Stanford Cancer Institute Directory
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Jack, Lulu and Sam Willson Professor, Professor of Radiation Oncology, and by courtesy, of Obstetrics and Gynecology and of Surgery
Professor of Radiation Oncology, Associate Chair for Research & Director of the Division of Radiation & Cancer Biology in the Department of Radiation Oncology. He also is the Director of Basic Science at the Stanford Cancer Institute and heads the Radiation Biology Program in Stanford’s Cancer Center, and is Director of the Cancer Biology Interdisciplinary Graduate Program. He was awarded an American Cancer Society Junior Faculty Research Award and the Michael Fry Award from the Radiation Research Society for his outstanding contributions on understanding the molecular mechanisms of resistance promoted by the tumor microenvironment. Additionally, he was the recipient of the 2013 ASTRO Gold Medal. In 2015, he was awarded an NIH R35 Outstanding Investigator Award and was inducted into the National Academy of Medicine. He co-authored the sixth & seventh editions of the textbook, “Radiation Biology for the Radiologist,” with Professor Eric Hall from Columbia. In addition, he is currently the “Jack, Lulu and Sam Willson Professor in Cancer Biology” in the Stanford University School of Medicine.
Professor of Radiation Oncology (Radiation Therapy) at the Stanford University Medical Center
Kathryn Simmons Stamey Professor
Dr Gill focuses on all aspects of surgical treatment of urologic malignancies and is experienced in both open and minimally invasive surgery including robotic surgery. He has collaborated with multiple subspecialists and has published on many facets of urologic oncology. Dr Gill’s practice and research also focuses on benign prostatic hyperplasia (BPH) and he offers all minimally invasive therapies for this condition. He is also actively involved in developing and studying new minimally invasive devises for the treatment of BPH.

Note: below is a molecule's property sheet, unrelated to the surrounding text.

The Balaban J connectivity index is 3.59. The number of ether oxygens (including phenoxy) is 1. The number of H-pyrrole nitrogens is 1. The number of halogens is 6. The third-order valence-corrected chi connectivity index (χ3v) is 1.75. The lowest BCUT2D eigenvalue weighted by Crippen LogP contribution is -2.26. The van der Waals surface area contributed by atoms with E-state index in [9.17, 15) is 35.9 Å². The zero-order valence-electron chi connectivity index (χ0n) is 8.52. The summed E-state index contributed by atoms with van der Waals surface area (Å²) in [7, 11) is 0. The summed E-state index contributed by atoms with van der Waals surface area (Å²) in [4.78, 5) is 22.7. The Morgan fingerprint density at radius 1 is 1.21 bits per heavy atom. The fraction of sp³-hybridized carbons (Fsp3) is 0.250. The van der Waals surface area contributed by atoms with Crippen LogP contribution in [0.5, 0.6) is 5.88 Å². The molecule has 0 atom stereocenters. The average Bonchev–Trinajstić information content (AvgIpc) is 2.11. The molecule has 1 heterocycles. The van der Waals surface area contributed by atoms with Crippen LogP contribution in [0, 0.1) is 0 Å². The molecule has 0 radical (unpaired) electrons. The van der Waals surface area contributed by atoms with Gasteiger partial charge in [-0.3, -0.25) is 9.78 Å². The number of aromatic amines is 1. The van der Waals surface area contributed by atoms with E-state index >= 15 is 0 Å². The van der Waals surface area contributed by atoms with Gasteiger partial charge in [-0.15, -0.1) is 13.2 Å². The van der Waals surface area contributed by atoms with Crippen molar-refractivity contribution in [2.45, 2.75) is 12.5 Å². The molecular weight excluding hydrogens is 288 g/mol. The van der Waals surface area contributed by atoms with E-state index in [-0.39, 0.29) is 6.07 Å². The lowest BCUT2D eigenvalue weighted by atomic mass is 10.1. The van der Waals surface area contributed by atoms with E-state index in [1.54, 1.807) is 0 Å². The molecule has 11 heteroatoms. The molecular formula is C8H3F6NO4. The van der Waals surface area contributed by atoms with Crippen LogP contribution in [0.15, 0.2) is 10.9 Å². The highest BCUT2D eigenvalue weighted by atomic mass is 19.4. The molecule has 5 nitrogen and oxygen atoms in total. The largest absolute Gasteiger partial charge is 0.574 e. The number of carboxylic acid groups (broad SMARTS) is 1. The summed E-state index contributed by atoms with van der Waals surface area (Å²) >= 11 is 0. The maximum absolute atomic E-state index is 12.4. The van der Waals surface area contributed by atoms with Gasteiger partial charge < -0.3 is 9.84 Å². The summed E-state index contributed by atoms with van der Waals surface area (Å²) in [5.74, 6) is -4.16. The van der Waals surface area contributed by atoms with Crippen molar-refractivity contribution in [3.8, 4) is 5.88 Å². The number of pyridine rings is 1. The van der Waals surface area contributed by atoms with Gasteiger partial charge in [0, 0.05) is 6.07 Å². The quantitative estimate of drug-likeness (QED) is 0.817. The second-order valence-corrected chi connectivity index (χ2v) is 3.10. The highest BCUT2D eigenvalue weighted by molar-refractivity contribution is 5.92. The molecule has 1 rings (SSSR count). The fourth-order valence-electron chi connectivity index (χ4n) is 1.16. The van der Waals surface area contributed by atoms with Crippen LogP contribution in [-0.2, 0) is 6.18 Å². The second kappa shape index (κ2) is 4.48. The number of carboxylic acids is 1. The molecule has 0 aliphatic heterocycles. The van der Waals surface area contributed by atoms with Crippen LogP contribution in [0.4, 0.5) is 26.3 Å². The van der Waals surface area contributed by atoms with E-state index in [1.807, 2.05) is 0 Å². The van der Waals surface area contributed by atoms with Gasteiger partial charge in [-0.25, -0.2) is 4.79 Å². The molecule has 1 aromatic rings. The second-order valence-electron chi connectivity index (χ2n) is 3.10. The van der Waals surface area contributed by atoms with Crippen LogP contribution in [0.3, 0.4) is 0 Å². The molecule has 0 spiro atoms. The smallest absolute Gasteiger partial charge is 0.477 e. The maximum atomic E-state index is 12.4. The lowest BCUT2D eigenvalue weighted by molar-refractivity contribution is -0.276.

Professor of Radiology (General Radiology) and, by courtesy, of Psychology and of Electrical Engineering
My research interests encompass the physics and mathematics of imaging with Magnetic Resonance (MR). My research is directed in part towards exploration of rapid MRI scanning methods using spiral and other non-Cartesian k-space trajectories for dynamic imaging of function. Using spiral techniques, we have developed MRI pulse sequences and processing methods for mapping cortical brain function by imaging the metabolic response to various stimuli, with applications in the basic neurosciences as well as for clinical applications. These methods develop differential image contrast from hemodynamically driven increases in oxygen content in the vascular bed of activated cortex (Blood Oxygen Level Dependent, or BOLD contrast), using pulse sequences sensitive to the paramagnetic behavior of deoxyhemoglobin or to the blood flow changes. Other interests include multimodal imaging using fMRI in conjunction with EEG, fPET, fNIRS, and neuromodulation with tDCS, tACS, TMS and HiFU. Investigating viscoelasticity of human brain using MR Elastography is of interest as an alternative to BOLD contrast for depicting brain activation.